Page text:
- Encouragement Beliefs About Others – “Say to those who are fearful-hearted, ‘Be strong, do not fear! Behold, your God will come with vengeance, with the recompense of God; He will come and save you.’ Then the eyes of the blind shall be opened, And the ears of the deaf shall be unstopped …” (Isaiah 35:4-5). A well-timed encouragement from a person who believes his or her words are powerful can set off a chain reaction of supernaturally infused events.
- Prophetic Beliefs About Others – “As it is written, ‘I have made you a father of many nations’ in the presence of Him whom he believed – God, who gives life to the dead and calls those things which do not exist as though they did” (Romans 4:17). God called Abraham by his future and invited Abraham to come into agreement with his future. Similarly, the angel unlocked Gideon’s destiny by calling him by his future – “The Lord is with you, you mighty man of valor!” (Judges 6:12). Gideon, at the time, was certainly not living in a mighty man of valor experience, but his past didn’t define who he was. Empowering leaders become like the angel in the lives of the “Gideons” who are all around them. They learn how to not lock the people they lead into their past. They see them prophetically.
- “Benefit of the Doubt” Beliefs About Others – “Now John answered and said, ‘Master, we saw someone casting out demons in Your name, and we forbade him because he does not follow with us.’ But Jesus said to him, ‘Do not forbid him, for he who is not against us is on our side’” (Luke 9:49-50). “The first one to plead his cause seems right, until his neighbor comes and examines him” (Proverbs 18:17). One way to decrease our empowerment of others is by jumping to negative conclusions about them – whether it is hearsay information we hear or a judgment we have about their motives. We tend to judge ourselves by our motives and others by their actions. It will serve us well in life and leadership if we give people the benefit of doubt and ask good questions before making a conclusion that might not be true.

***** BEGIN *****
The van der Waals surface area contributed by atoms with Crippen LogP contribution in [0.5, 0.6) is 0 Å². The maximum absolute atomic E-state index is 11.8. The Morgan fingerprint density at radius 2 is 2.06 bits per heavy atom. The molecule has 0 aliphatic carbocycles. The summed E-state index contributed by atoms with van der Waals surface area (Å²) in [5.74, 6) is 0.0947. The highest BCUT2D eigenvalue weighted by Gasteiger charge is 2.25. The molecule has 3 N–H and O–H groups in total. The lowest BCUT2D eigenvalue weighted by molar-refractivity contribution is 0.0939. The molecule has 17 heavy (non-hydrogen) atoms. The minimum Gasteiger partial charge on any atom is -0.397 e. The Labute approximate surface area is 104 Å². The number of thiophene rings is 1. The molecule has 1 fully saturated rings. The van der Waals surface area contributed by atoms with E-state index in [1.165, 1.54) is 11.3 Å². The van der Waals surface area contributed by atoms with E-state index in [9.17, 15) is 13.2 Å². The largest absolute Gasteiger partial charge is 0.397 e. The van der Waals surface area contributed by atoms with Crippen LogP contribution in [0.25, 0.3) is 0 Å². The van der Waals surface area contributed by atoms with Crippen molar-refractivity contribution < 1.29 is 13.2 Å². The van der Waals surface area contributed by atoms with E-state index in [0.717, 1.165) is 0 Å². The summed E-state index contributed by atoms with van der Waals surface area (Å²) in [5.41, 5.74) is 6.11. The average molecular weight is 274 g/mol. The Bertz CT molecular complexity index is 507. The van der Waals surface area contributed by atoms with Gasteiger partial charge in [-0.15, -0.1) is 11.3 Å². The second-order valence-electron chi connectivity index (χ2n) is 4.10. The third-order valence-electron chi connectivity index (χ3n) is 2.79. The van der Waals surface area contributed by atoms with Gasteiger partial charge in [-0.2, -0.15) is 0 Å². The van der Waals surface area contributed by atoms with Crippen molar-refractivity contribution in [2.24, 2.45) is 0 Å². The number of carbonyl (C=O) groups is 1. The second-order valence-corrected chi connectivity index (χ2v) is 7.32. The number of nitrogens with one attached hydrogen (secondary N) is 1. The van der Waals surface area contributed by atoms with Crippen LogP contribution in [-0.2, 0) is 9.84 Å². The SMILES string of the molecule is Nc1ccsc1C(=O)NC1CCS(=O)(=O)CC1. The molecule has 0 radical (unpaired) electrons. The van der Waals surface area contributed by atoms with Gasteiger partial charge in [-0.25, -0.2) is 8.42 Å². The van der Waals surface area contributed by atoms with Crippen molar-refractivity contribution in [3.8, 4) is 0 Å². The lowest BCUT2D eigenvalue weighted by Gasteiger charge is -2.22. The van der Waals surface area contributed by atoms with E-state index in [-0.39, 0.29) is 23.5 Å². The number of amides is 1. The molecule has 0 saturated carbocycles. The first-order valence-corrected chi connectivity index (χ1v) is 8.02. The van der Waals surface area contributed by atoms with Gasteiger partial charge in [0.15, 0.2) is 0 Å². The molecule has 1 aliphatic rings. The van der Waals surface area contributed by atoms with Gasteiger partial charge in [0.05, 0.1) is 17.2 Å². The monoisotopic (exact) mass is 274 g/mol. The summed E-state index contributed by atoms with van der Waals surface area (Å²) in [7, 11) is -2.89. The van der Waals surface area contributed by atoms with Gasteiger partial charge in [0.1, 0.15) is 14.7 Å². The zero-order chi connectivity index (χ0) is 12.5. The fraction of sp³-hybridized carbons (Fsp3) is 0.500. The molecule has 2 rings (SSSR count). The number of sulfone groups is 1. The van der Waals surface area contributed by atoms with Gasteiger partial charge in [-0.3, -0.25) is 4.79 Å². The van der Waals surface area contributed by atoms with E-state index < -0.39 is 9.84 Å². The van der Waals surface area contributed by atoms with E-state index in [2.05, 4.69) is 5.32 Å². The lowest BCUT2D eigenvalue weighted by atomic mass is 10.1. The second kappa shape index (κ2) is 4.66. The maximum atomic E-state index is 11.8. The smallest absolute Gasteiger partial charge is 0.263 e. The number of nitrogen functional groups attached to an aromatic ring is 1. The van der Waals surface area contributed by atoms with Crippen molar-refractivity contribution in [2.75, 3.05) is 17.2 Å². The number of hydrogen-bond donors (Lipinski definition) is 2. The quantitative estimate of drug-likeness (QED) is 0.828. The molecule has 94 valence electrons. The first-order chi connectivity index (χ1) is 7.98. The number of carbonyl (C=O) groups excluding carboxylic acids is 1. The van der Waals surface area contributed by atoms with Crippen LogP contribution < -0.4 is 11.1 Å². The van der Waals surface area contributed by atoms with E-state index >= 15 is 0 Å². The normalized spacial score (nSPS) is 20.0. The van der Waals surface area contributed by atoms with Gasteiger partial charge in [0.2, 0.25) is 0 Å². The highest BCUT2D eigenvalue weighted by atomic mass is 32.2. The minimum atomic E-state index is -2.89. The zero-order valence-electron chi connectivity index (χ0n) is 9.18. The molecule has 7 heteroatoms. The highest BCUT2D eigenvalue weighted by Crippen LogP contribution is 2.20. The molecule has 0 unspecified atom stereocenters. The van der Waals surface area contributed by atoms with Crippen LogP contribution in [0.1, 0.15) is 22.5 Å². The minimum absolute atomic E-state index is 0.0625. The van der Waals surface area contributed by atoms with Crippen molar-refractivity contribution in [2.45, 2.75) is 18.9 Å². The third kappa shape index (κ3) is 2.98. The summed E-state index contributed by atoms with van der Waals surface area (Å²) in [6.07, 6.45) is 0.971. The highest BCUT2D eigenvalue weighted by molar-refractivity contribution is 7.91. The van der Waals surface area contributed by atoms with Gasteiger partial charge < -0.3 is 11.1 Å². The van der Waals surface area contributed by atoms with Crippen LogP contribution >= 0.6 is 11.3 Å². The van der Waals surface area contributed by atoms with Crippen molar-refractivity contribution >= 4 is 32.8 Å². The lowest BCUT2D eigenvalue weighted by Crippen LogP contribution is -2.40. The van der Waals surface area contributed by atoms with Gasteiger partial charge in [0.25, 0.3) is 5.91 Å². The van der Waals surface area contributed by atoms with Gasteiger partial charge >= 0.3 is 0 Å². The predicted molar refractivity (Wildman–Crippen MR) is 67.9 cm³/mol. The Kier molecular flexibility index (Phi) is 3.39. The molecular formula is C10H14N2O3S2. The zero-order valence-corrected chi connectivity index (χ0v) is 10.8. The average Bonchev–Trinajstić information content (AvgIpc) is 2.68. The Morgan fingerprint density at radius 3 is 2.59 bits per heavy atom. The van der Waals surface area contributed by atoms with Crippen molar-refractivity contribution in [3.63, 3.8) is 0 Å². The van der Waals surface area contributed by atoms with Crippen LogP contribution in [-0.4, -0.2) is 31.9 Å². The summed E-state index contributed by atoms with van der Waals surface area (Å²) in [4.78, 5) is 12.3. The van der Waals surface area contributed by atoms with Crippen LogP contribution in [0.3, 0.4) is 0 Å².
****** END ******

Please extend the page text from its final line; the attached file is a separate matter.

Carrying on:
- Association Beliefs About Others – “Now when they saw the boldness of Peter and John, and perceived that they were uneducated and untrained men, they marveled. And they realized that they had been with Jesus” (Acts 4:13). A culture of empowerment has the potential of bringing a marvelous upgrade to the people who associate with it. The disciples astounded the elite people of their day because of their having “been with Jesus.” Catalytic influencers will develop the belief system that it is impossible for people not to be changed when they associate with them.
- “Faith Comes by Hearing” Beliefs About Others – “So then faith comes by hearing, and hearing by the Word of God” (Romans 10:17). If people are going to live at a higher level, they must believe at a higher level. If the are going to believe at a higher level, they must hear truth at a higher level. Empowering leaders know speaking God’s promises will increase the faith of the people in their lives. There is no such thing as a strong, silent-type leader.
- Forgiveness Beliefs About Others – “Then Jesus said, ‘Father, forgive them, for they do not know what they do’” (Luke 23:34). Jesus spoke forgiveness on the cross. Stephen did the same in Acts 7:59 when he was being stoned. Their forgiveness created an open Heaven over others to become saved (the 3,000 in Acts 2 and Saul of Tarsus in Acts 9). Our intentional forgiveness is a mighty spiritual weapon, which increases the likelihood of advancement and breakthrough in the lives of those we influence.